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Human Rights Watch deeply regrets that the shift of the mandate of the Independent Expert on Sudan from Item 4 to Item 10 was used by the Sudanese authorities to restrict the ability of the mandate holder to monitor the human rights situation in the country and to prevent the identification of human rights violations and abuses. We are concerned that this is happening while the human rights situation in the country has seriously deteriorated.

Across Sudan the government continues to deploy security forces to violently disperse peaceful protesters in June and July 2012. Hundreds, possibly thousands of protesters were arrested and detained. Many were subjected to ill-treatment and torture. While the government announced the release of all detainees in August, Sudanese monitors report that dozens of individuals remain in detention. Meanwhile, Human Rights Watch also documented political repression in the wake of fighting with South Sudan in April 2012. Sudanese authorities, particularly the National Intelligence and Security Service (NISS), censored articles, harassed and threatened journalists, and arrested political opposition members.

In Southern Kordofan’s Nuba Mountains and in Blue Nile state, Human Rights Watch has documented serious violations of international humanitarian and human rights law, including indiscriminate bombings of civilian areas by government forces, destruction of grain and water sources that are critical to the survival of the population, arbitrary detentions, and sexual violence against women. Such attacks may amount to war crimes and crimes against humanity. Humanitarian aid groups continue to be restricted from accessing areas outside government-controlled towns where civilians are in dire need of food aid since the conflict began in June 2011.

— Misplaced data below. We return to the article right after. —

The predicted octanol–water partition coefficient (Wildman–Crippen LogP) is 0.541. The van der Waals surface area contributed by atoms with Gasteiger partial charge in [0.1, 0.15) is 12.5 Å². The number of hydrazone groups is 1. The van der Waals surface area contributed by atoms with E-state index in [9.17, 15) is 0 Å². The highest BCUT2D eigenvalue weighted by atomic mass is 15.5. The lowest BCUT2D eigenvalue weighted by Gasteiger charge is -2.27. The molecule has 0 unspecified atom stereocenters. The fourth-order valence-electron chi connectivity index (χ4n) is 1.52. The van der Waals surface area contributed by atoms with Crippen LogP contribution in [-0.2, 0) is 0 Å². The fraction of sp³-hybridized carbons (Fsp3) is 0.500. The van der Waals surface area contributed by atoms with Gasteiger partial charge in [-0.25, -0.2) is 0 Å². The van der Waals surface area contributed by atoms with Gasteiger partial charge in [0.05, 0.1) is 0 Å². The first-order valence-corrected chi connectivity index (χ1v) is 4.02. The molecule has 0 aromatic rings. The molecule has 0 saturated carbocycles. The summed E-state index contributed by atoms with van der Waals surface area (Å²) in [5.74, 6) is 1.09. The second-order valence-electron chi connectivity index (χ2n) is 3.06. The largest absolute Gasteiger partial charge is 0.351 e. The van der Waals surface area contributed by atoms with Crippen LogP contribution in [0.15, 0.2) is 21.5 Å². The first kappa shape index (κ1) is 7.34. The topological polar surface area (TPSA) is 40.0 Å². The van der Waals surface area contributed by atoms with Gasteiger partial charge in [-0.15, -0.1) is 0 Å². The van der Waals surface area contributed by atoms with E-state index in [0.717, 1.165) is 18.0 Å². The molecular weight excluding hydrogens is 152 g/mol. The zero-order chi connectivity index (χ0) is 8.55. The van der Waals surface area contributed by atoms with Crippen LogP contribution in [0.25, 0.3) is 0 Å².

Human Rights Watch is concerned that the Independent Expert was not granted access to Darfur despite his request. Darfur remains heavily militarized and under a state of emergency. The government heavily restricts movement of the AU/UN peacekeeping mission and NGOs. The government has done little to address human rights violations, including cases of arbitrary arrest and sexual and gender based violence. In August, government forces violently dispersed student-led protests in Nyala, South Darfur, killing at least twelve young protesters. 

Human Rights Watch also documented an increase in hostile, intolerant rhetoric targeting southerners and non-Muslims after the South’s secession. The rhetoric included statements by Sudanese President Omar al-Bashir and sermons by Salafist clerics. At the same time, local groups have reported an increase in Sharia law cases that contravene human rights norms, such as death by stoning and convictions for apostasy. Sudanese authorities also continue to apply public order laws in a way that discriminates against women and girls.

Human Rights Watch believes that the gravity of the situation in Sudan necessitates the appointment of a Special Rapporteur under agenda item 4. We call on the Council to clearly request the Government of Sudan to allow the mandate holder to monitor violations in all parts of Sudan and report back to the Council, to evaluate the implementation of the recommendations identified by the Group of Experts on Darfur and to specifically investigate violations in Southern Kordofan and Blue Nile states and report back to the Human Rights Council during its 22nd session, in particular access for humanitarian agencies to civilians affected by the conflicts.

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